As many Wisconsin manufacturers continue to struggle to find qualified employees, J&R Machine Inc. in Shawano has been filling its own employment pipeline by joining forces with area high schools.
The roots in finding a solution to the contract machine shop’s employment needs date back to early last decade, J&R Machine president Tim Tumanic said. At that time, Tumanic’s son, Parker, who now runs the company’s day-to-day operations, began working in the J&R Machine factory while still attending high school.
“Then he got a friend, his friend had a friend, and all of a sudden we had four or five employees right out of the chute,” Tim Tumanic said. “There’s a common thread with those guys. Soft skills: good character, good work ethic, those kinds of things. So, we decided to see how we could support these guys.”
Support from J&R Machine came in the investment of a computer numerical control (CNC) lab at Shawano Community High School and, more recently, a similar investment at nearby Bonduel High School. Investments in other nearby schools will be considered, Tumanic said.
“We typically start a student out in their junior year working a couple of hours after school, cleaning and that sort of thing,” Tumanic said. “When they get into their senior year, we have them do some other tasks on machines. They get to the end of their school year and if it’s agreed upon with our management and the employee, we will make an offer to that employee to begin full-time status once they graduate.”
J&R Machine typically hires two or three new high school graduates each year.
“We don’t hire a lot from the outside,” Tumanic said. “We like to train them our way.”
Founded in 1992, the company has about 40 employees overall and is undergoing a nearly $2 million expansion project that will add about 10,000 square feet to the existing 20,000-square-foot structure.
Establishing relationships with high schools has gone a long way toward dispelling outdated views of manufacturing as a mundane, low-paying profession carried out in hot, dirty factories.
“All anyone has to do is come into our shop. We have a 100 percent air-conditioned plant and it’s clean,” Tumanic said. “The employees have uniforms, a workout center, and a beautiful cafeteria where they can watch TV during their lunch breaks. We’ve created an environment that we’re proud of. It’s not the old cliché.”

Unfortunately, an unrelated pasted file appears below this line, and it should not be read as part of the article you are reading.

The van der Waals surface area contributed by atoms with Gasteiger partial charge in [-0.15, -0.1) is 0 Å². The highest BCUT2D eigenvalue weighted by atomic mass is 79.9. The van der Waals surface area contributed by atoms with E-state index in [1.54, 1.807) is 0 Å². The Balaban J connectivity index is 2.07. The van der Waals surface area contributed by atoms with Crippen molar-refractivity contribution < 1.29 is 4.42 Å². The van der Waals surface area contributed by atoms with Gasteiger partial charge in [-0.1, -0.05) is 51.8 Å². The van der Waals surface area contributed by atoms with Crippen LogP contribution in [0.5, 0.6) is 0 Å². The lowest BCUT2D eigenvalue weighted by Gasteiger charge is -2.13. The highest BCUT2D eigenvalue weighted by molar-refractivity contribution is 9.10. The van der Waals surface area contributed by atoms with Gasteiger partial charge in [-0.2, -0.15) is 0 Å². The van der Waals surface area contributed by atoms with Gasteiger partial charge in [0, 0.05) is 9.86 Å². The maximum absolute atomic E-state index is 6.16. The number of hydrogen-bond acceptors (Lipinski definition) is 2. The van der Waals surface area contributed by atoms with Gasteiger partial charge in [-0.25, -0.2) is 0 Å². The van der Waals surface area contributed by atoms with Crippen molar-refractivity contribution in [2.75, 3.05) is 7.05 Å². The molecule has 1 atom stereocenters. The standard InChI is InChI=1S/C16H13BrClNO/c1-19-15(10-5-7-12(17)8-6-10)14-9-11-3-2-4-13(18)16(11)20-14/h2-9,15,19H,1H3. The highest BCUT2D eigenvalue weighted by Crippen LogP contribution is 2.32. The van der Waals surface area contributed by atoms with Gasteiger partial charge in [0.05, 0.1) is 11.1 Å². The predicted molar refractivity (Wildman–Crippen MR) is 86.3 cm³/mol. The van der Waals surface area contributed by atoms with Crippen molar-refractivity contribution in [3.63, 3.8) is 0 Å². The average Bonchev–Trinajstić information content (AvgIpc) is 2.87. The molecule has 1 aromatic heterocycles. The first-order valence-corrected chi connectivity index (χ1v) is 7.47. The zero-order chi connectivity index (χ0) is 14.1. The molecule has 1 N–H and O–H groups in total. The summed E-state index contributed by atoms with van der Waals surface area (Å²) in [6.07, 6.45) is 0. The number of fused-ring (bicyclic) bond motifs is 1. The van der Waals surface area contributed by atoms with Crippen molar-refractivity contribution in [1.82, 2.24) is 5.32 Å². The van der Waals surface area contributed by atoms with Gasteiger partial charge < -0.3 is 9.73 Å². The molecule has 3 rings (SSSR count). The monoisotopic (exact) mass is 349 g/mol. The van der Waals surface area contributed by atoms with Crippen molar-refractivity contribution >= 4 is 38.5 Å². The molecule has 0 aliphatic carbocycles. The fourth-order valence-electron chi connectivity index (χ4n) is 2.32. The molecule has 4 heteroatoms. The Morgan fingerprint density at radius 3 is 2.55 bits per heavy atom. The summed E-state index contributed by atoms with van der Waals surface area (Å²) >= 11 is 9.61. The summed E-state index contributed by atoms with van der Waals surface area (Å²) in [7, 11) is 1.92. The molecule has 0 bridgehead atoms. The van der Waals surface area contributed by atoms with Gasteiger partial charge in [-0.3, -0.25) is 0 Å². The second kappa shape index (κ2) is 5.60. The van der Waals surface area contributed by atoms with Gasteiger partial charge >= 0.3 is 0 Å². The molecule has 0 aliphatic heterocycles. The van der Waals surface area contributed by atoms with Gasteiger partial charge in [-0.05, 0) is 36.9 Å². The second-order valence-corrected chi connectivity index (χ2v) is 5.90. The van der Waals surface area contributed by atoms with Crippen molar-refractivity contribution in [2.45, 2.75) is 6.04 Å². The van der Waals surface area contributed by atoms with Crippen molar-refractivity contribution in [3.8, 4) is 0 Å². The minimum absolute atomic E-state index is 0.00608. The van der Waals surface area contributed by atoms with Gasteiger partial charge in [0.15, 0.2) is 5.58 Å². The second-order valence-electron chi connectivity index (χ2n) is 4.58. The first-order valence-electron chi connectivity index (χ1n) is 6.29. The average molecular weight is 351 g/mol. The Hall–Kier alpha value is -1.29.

Forging a partnership with the schools also has allowed J&R Machine to appeal directly to the students’ parents about careers in manufacturing.
“We get the parents to direct their kids to manufacturing and let them know that there are good-paying jobs out there, and they don’t have to deal with taking out student loans,” Tumanic said.
J&R Machine also hosts open houses at the schools’ CNC labs as part of its recruitment efforts.
“Whether they come to work at J&R is irrelevant,” Tumanic said. “It’s more about getting students exposed to and involved to manufacturing.”
Recruiting employees from local high schools has turned out to be a productive strategy for J&R Machine.
“We never place an ad in the newspaper for an employee,” Tumanic said. “We recruit them, so almost everybody is from the local community and has come from the local school system.”
J&R Machine’s young workforce, with an average age of 28, also has benefitted from having an employer that is committed to their development and in fairly compensating them for their work.
“About 80 percent of the employees own their own homes and they drive nice vehicles,” Tumanic said.
Employee turnover is minimal at J&R Machine, in large part because of the culture that has been created, according to Tumanic.
“We lose maybe three or four people a year,” he said. “Typically, people don’t leave here because they are unhappy. They leave because they’re young and they start working and decide, maybe, that working inside isn’t for them. That’s where we have lost people. We don’t lose people to other shops.”
The Wisconsin Manufacturing Extension Partnership has a long-standing relationship with J&R Machine and has provided a variety of services, including lean manufacturing, value stream mapping, 5S methodology, profit risk assessment and Overall Equipment Effectiveness. For more information on programs offered by the Wisconsin Manufacturing Extension Partnership, go to www.wmep.org.